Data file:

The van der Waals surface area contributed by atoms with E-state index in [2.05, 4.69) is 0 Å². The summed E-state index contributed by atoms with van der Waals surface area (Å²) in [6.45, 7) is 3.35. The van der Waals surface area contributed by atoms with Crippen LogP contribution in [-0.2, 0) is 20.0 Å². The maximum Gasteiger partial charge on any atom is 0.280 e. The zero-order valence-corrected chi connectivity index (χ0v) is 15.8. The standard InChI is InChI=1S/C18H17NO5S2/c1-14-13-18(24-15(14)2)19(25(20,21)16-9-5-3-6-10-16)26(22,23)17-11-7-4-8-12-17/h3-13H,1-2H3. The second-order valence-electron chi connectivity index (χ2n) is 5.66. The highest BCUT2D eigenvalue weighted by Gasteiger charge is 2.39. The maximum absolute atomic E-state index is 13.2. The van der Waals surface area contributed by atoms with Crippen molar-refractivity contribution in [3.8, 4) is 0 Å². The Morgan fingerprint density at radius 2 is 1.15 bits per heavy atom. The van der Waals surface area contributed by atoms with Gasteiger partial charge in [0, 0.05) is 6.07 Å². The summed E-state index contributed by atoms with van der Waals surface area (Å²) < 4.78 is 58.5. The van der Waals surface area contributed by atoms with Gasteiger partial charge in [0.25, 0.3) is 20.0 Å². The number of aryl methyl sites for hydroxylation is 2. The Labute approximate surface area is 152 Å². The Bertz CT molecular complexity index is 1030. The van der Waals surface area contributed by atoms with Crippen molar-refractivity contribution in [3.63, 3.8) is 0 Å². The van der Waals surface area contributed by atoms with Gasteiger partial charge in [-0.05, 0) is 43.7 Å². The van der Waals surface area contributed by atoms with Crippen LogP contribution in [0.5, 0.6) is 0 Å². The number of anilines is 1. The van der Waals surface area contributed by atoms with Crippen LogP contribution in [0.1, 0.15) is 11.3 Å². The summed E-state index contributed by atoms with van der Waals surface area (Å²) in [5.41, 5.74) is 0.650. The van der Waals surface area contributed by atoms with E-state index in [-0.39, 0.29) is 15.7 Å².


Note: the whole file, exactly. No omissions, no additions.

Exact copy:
The van der Waals surface area contributed by atoms with E-state index in [2.05, 4.69) is 0 Å². The summed E-state index contributed by atoms with van der Waals surface area (Å²) in [6.45, 7) is 3.35. The van der Waals surface area contributed by atoms with Crippen LogP contribution in [-0.2, 0) is 20.0 Å². The maximum Gasteiger partial charge on any atom is 0.280 e. The zero-order valence-corrected chi connectivity index (χ0v) is 15.8. The standard InChI is InChI=1S/C18H17NO5S2/c1-14-13-18(24-15(14)2)19(25(20,21)16-9-5-3-6-10-16)26(22,23)17-11-7-4-8-12-17/h3-13H,1-2H3. The second-order valence-electron chi connectivity index (χ2n) is 5.66. The highest BCUT2D eigenvalue weighted by Gasteiger charge is 2.39. The maximum absolute atomic E-state index is 13.2. The van der Waals surface area contributed by atoms with Crippen molar-refractivity contribution in [3.8, 4) is 0 Å². The Morgan fingerprint density at radius 2 is 1.15 bits per heavy atom. The van der Waals surface area contributed by atoms with Gasteiger partial charge in [0, 0.05) is 6.07 Å². The summed E-state index contributed by atoms with van der Waals surface area (Å²) < 4.78 is 58.5. The van der Waals surface area contributed by atoms with Gasteiger partial charge in [0.25, 0.3) is 20.0 Å². The number of aryl methyl sites for hydroxylation is 2. The Labute approximate surface area is 152 Å². The Bertz CT molecular complexity index is 1030. The van der Waals surface area contributed by atoms with Crippen molar-refractivity contribution in [3.63, 3.8) is 0 Å². The van der Waals surface area contributed by atoms with Gasteiger partial charge in [-0.05, 0) is 43.7 Å². The van der Waals surface area contributed by atoms with Crippen LogP contribution in [0.5, 0.6) is 0 Å². The number of anilines is 1. The van der Waals surface area contributed by atoms with Crippen LogP contribution in [0.1, 0.15) is 11.3 Å². The summed E-state index contributed by atoms with van der Waals surface area (Å²) in [5.41, 5.74) is 0.650. The van der Waals surface area contributed by atoms with E-state index in [-0.39, 0.29) is 15.7 Å².